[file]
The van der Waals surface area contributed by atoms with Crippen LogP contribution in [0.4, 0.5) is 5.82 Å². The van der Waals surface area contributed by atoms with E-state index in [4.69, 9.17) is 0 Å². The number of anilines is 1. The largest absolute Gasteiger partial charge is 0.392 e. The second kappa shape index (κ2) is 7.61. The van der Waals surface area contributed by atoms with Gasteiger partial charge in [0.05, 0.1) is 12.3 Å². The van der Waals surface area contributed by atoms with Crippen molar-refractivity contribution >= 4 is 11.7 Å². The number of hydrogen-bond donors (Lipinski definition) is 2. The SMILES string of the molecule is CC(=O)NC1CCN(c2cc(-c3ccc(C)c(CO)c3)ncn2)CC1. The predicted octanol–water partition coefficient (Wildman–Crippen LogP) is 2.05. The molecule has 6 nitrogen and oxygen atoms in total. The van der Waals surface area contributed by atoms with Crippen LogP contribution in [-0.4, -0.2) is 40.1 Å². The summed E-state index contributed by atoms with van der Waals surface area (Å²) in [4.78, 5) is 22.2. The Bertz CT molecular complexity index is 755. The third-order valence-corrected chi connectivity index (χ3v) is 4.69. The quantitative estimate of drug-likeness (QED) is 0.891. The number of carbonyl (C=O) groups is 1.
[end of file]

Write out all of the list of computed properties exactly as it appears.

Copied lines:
The van der Waals surface area contributed by atoms with Crippen LogP contribution in [0.4, 0.5) is 5.82 Å². The van der Waals surface area contributed by atoms with E-state index in [4.69, 9.17) is 0 Å². The number of anilines is 1. The largest absolute Gasteiger partial charge is 0.392 e. The second kappa shape index (κ2) is 7.61. The van der Waals surface area contributed by atoms with Gasteiger partial charge in [0.05, 0.1) is 12.3 Å². The van der Waals surface area contributed by atoms with Crippen molar-refractivity contribution >= 4 is 11.7 Å². The number of hydrogen-bond donors (Lipinski definition) is 2. The SMILES string of the molecule is CC(=O)NC1CCN(c2cc(-c3ccc(C)c(CO)c3)ncn2)CC1. The predicted octanol–water partition coefficient (Wildman–Crippen LogP) is 2.05. The molecule has 6 nitrogen and oxygen atoms in total. The van der Waals surface area contributed by atoms with Crippen LogP contribution in [-0.4, -0.2) is 40.1 Å². The summed E-state index contributed by atoms with van der Waals surface area (Å²) in [4.78, 5) is 22.2. The Bertz CT molecular complexity index is 755. The third-order valence-corrected chi connectivity index (χ3v) is 4.69. The quantitative estimate of drug-likeness (QED) is 0.891. The number of carbonyl (C=O) groups is 1.